Nor does Opper seek to undo that which Smith had just done. Smith involved the question as to what was the corpus delicti (one, two, or three elements) and the nature of the corroboration needed once that legal point was determined. Opper was concerned only with the latter point of corroboration of the crime-- payment of money to influence a Government Agent-- one of a type declared by Smith to be 'an intangible one.' When it came to corroboration of of the element of the accused's personal connection with the crime, the court found this in the facts stating, 'It is clear that there was substantial independent evidence to establish directly the truthfulness of petitioner's admission that he paid the Government employee money.'
Since Smith cites and applies the triple element test of Forte, the dissent of Mr. Justice Douglas in Smith and Opper shows, I think, that at least he thought the Court was applying Forte in part, but was wrong in not going the next step with it on the quantum of corroboration required.
1 The following is a portion of the testimony of the narcotics agent:
'I handed to the defendant (a large number of narcotics prescriptions) at that time, and asked him what he could tell me about these prescriptions, and he took them, and gave them a cursory examination, and told me that he had written them, or that he had written all of these prescriptions * * *' * * * 'He said that he had written all of these, and then I asked him whether he had had them filled and he said, yes, that he had had them filled himself, but on a few occasions that he had had a Negro to take these prescriptions in and have them filled for him.' * * * 'Following that admission I asked him whether he realized that he had violated the law, and he said 'Yes'. I then told him that under the circumstances I would have to place him under arrest, and we placed him under arrest.'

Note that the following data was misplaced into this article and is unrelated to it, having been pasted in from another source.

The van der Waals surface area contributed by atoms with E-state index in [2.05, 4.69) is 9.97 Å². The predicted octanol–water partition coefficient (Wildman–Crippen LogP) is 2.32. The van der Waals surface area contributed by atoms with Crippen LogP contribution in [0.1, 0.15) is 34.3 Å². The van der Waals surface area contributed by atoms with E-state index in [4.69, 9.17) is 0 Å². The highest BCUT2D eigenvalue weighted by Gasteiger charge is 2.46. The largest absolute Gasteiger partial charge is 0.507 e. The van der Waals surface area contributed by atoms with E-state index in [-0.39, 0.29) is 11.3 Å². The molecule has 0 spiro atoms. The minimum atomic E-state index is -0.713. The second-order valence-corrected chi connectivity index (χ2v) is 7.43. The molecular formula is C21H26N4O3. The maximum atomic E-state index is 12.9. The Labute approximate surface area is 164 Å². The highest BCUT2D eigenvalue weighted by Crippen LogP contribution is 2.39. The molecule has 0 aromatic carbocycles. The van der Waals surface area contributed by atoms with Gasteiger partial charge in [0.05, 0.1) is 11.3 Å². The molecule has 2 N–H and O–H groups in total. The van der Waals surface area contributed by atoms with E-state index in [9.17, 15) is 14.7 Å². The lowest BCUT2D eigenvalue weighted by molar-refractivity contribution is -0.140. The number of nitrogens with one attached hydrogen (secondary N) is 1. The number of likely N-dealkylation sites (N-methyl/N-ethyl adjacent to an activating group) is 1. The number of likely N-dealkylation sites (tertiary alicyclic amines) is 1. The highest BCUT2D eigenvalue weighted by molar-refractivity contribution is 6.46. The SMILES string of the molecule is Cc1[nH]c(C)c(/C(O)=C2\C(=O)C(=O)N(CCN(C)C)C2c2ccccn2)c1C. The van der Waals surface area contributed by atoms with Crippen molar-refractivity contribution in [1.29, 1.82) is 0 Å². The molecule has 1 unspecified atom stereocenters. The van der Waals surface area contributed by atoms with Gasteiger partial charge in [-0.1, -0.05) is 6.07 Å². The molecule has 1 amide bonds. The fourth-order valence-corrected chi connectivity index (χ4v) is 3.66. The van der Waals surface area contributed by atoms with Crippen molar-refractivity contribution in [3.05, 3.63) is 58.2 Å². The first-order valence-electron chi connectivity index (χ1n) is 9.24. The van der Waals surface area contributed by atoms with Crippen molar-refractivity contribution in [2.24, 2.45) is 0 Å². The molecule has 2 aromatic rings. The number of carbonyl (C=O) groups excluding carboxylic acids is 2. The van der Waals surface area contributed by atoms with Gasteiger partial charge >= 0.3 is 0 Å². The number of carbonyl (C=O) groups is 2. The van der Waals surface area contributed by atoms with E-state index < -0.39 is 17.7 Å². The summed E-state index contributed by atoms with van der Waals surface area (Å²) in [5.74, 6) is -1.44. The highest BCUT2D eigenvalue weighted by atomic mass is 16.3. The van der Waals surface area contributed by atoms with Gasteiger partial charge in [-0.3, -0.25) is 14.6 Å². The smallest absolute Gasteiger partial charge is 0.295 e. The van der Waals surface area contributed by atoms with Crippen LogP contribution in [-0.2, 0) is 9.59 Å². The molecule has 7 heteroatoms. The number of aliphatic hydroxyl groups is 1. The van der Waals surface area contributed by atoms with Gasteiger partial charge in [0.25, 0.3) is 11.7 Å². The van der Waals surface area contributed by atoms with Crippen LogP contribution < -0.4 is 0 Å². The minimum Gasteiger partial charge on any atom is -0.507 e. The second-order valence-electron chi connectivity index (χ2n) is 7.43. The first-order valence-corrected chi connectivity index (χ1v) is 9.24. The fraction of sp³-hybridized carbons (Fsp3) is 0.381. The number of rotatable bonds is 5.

2 The narcotics agent also testified as follows with reference to the second statement by the appellant:
'* * * I proceeded by myself up to the floor where the jail is located in the parish jail and again talked with the defendant. When I got there I had these prescriptions * * * with me.' * * * 'I requested the jailer to have the defendant brought out so that I could see him * * * and I again advised the defendant that he did not have to give a statement if he did not want to do so, and I told him too that any statement he did make to me could be held against him in court later at a future date, and I again handed him these prescriptions and * * * told him I wanted him if he would do so to go through these prescriptions one by one, look at them good, and tell me whether they were prescriptions that he had actually written himself. He did that. He took sufficient time to go over each and every one of the prescriptions and upon completing that, and upon his stating that he had written them, I left the jail.'